Arshad Khan’s ‘Abu’ Examines The Toll Of Being ‘Othered’

Posted in Movies, Theatrical by - April 13, 2018
Arshad Khan’s ‘Abu’ Examines The Toll Of Being ‘Othered’

Last year’s acclaimed coming of age film, Call Me by Your Name, tells the story of a teenage boy named Elio who falls in love with an older man named Oliver. Elio and Oliver meet at a Villa in northern Italy and spend their time together eating, drinking, and dancing their nights away. Elio is free to come into his sexuality on his own terms, with a kind older lover and understanding parents. I find myself mesmerized by how sweet and intimate it all feels, but I also see Elio’s story as aspirational. For many in the LGBTQ community, Call Me by Your Name is about as far off from reality as a Disney fairy tale.

Arshad Khan’s documentary, Abu, tells a more relatable coming of age story, one where connections are nurtured, broken, and reconciled. Before moving to Canada from Pakistan, Khan’s father, the eponymous Abu, was a forward-thinking man. He was an entrepreneur with children who loved to dance the nights away to pop music. But Abu started changing after he arrived in Canada. He gradually shifted to conservative religious values and began enforcing them on his household. At the same time, young Arshad started experiencing his sexual awakening, suppressing his homosexuality at a time in life when we begin defining ourselves. Abu and Arshad’s opposing desires were a recipe for conflict that drove them apart.

Abu makes for a compelling watch because the story intersects with so many current issues. It’s a safe bet that you’ll find at least one topic that’s resonates. The film covers racism, homophobia, sexual assault, xenophobia, ageism, and racial profiling. While that may sound like a lot to chew on it really isn’t. It all comes down to feelings of exclusion and what it’s like when we’re treated as an “other.” That otherness can come from the police, an employer, or in the case of Arshad, his own family.

Arshad paints a vivid picture of how otherness affected his household. He doesn’t just describe otherness to us, he pulls from decades of old home video footage to walk us through a series of key moments. Arshad spends the most time discussing his eroding relationship with his father. Specifically, how otherness seeped into the Khan’s home and turned their relationships toxic.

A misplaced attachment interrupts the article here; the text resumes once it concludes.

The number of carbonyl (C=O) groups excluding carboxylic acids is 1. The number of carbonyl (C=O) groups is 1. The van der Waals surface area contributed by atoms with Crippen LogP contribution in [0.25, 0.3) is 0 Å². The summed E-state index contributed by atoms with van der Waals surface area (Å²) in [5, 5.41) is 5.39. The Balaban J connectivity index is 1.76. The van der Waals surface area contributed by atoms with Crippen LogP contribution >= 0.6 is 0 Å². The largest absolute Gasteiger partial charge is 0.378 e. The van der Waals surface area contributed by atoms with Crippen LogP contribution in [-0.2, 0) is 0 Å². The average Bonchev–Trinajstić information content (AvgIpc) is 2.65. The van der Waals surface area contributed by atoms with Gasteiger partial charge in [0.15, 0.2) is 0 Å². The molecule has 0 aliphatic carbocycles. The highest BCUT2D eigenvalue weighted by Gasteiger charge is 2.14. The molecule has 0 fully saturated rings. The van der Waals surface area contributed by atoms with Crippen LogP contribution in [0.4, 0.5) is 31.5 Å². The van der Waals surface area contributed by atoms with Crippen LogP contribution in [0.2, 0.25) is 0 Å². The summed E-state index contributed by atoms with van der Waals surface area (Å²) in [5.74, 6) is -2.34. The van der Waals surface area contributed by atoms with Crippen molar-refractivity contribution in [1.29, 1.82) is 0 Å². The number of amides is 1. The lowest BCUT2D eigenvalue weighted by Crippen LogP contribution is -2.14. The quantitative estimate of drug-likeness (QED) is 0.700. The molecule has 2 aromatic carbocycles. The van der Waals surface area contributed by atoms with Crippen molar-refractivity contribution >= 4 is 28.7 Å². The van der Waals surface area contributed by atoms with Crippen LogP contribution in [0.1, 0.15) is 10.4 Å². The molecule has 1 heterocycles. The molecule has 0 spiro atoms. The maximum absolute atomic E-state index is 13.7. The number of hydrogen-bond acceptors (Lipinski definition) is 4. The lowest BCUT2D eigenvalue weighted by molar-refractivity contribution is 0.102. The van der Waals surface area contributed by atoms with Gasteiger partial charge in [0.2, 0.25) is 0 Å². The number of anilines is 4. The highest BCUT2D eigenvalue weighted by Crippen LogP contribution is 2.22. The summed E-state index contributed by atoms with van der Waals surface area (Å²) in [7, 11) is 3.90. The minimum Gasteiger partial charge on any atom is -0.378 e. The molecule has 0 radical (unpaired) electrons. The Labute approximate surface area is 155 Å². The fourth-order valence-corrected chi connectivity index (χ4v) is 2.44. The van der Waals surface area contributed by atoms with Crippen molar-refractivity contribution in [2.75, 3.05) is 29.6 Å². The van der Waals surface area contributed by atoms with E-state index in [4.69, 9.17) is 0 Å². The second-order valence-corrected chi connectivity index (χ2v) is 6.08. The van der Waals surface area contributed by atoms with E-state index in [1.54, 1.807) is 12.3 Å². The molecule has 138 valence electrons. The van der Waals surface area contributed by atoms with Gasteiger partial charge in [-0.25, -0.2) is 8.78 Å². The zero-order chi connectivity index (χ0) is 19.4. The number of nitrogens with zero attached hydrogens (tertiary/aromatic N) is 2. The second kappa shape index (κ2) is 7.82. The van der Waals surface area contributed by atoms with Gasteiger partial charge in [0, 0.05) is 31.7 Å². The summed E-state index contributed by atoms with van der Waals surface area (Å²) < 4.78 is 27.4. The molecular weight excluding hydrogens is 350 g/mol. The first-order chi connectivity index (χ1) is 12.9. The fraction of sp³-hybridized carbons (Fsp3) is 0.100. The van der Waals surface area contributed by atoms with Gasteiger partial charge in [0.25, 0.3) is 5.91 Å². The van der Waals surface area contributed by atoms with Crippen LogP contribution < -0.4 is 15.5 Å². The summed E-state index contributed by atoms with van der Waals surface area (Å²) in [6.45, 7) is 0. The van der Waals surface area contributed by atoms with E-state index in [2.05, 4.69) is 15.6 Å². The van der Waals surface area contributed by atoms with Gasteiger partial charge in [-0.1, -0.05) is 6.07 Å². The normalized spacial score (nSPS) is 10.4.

Abu’s accolades from back home didn’t hold up in Canada and he was cast to the bottom tier of the workforce. His age, brown skin, and accent didn’t increase his odds of succeeding either. For Abu, religion was all that welcomed him with open arms. Religious conservatism gave him the sense of belonging he craved, even if it would cost him his gay son.

Otherness alienated both father and son but they handled it in different ways. Abu closed himself off and let dogmatic beliefs define him. Arshad spent years suppressing his authentic self. Abu coiled up whereas Arshad blossomed. For Arshad, repression was the crucible that forged the outspoken activist who exists today. Though young Arshad struggled, his film proves that we can rise, dust ourselves off, and come back stronger.

It’s clear while watching Abu that the film was lovingly crafted by a filmmaker at peace with baring his soul. Arshad delves into the darkest moments in his life to help guide others who are struggling with their own journeys. You can call his documentary insightful, courageous, and inspiring, but the title I find most fitting is relatable.

  • Release Date: 4/13/2018
This post was written by
Victor Stiff is a Toronto-based freelance writer and pop culture curator. Victor currently contributes insights, criticisms, and reviews to several online publications where he has extended coverage to the Toronto International Film Festival, Hot Docs, Toronto After Dark, Toronto ComiCon, and Fan Expo Canada. Victor has a soft spot in his heart for Tim Burton movies and his two poorly behaved beagles (but not in that order).
Comments are closed.